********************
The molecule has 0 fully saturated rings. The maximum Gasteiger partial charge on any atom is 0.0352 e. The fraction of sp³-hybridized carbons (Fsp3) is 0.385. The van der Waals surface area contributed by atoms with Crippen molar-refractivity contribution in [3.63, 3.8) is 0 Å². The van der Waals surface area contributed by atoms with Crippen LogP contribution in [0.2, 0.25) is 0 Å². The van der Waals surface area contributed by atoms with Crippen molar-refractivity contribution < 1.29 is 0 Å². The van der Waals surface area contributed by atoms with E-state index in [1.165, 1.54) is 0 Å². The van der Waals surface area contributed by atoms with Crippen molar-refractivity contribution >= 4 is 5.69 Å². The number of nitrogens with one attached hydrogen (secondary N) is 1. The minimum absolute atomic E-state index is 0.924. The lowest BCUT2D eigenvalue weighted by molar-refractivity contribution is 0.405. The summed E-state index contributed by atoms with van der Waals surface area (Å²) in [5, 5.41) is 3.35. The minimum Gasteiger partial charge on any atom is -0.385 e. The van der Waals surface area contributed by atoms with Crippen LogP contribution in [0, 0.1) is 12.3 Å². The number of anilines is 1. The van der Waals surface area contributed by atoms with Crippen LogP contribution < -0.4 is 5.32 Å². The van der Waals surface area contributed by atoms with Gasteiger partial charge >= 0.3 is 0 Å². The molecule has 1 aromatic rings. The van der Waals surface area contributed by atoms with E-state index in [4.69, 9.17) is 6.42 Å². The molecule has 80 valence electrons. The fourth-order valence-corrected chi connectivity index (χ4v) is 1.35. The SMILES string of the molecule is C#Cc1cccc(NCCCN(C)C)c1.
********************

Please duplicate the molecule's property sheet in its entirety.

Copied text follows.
The molecule has 0 fully saturated rings. The maximum Gasteiger partial charge on any atom is 0.0352 e. The fraction of sp³-hybridized carbons (Fsp3) is 0.385. The van der Waals surface area contributed by atoms with Crippen molar-refractivity contribution in [3.63, 3.8) is 0 Å². The van der Waals surface area contributed by atoms with Crippen LogP contribution in [0.2, 0.25) is 0 Å². The van der Waals surface area contributed by atoms with Crippen molar-refractivity contribution < 1.29 is 0 Å². The van der Waals surface area contributed by atoms with E-state index in [1.165, 1.54) is 0 Å². The van der Waals surface area contributed by atoms with Crippen molar-refractivity contribution >= 4 is 5.69 Å². The number of nitrogens with one attached hydrogen (secondary N) is 1. The minimum absolute atomic E-state index is 0.924. The lowest BCUT2D eigenvalue weighted by molar-refractivity contribution is 0.405. The summed E-state index contributed by atoms with van der Waals surface area (Å²) in [5, 5.41) is 3.35. The minimum Gasteiger partial charge on any atom is -0.385 e. The van der Waals surface area contributed by atoms with Crippen LogP contribution in [0, 0.1) is 12.3 Å². The number of anilines is 1. The van der Waals surface area contributed by atoms with Crippen LogP contribution < -0.4 is 5.32 Å². The van der Waals surface area contributed by atoms with Gasteiger partial charge >= 0.3 is 0 Å². The molecule has 1 aromatic rings. The van der Waals surface area contributed by atoms with E-state index in [4.69, 9.17) is 6.42 Å². The molecule has 80 valence electrons. The fourth-order valence-corrected chi connectivity index (χ4v) is 1.35. The SMILES string of the molecule is C#Cc1cccc(NCCCN(C)C)c1.